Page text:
I loved hearing this positive take on all of this. A good reminder that you can sit and complain about the state of things or take it as a challenge ;)

Yocto Project: 5 Year Plan, Now What?

Megan Knight (AWS) and Andrew Wafa (ARM) went through the 5 year plan for Yocto, highlighting all the results and sharing more on what is coming next.

Yocto is such a big project, and we are often working with pretty old versions. It was refreshing to hear about the “modern” side of Yocto and got me interested in testing some of the new stuff (maybe even give the graphical builder another try 😛). I heard that a big part of this 5 year plan effort was to catch up on technical debt and that now that it’s done, they are hoping to be able to attract more volunteers to stay on top of the bug flow and also work on some exciting new features.

It was also clear from the talk that although there is a lot of interest in Yocto, there is not as much money flowing into this project. If your company can contribute money or resources to Yocto, now might be a great time to do it!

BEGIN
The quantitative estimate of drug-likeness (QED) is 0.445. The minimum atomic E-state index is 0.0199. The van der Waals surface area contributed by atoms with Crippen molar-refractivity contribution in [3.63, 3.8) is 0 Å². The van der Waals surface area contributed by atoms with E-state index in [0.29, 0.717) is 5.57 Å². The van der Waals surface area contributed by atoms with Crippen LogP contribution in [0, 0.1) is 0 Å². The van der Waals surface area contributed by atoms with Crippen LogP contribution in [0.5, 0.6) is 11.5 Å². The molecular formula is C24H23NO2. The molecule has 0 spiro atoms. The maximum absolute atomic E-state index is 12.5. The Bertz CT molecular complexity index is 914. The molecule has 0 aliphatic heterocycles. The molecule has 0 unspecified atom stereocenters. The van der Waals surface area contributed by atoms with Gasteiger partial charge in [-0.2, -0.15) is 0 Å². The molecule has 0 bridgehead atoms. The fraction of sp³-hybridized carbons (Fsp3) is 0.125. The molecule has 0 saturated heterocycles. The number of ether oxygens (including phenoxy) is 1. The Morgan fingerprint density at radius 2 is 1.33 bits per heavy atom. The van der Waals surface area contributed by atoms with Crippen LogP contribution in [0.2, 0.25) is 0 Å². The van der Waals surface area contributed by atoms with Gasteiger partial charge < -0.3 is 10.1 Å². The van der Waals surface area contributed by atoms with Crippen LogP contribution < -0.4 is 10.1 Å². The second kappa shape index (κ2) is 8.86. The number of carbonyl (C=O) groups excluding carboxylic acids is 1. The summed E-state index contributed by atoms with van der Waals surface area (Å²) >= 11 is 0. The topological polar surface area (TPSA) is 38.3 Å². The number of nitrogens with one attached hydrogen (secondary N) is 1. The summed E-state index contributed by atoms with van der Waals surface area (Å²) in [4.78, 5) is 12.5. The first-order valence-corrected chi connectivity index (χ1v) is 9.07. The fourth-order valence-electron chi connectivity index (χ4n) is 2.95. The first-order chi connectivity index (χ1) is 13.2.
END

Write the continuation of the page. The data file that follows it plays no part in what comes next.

Delta Updates: Making Updates Leaner

I only caught glimpses of this talk but I understand they have been doing some research on how to strategically prepare the filesystem images so that delta updaters would be able to compress the delta more efficiently. This is a fascinating topic as we know how important compressing updates can be for some of our customers, especially these relying on expensive cellular modem radios!

Unwrap()-ing Rust on Embedded Linux

Obviously a bit biased here as this was my own presentation. This talk was very much from the angle of “everything I would have liked to know when I started writing Rust for embedded Linux”. We covered different ways to cross-compile and package Rust apps, what to expect in terms of binary size, some strategies to reduce the size of the binary and a few other lessons-learnt.

Status of Embedded Linux

Marta (Syslinbit) and Tim (Sony) discussed everything they saw of interest in the embedded linux world. The scope was wide, covering GCC improvement all the way to discussing the status of the elinux.org website.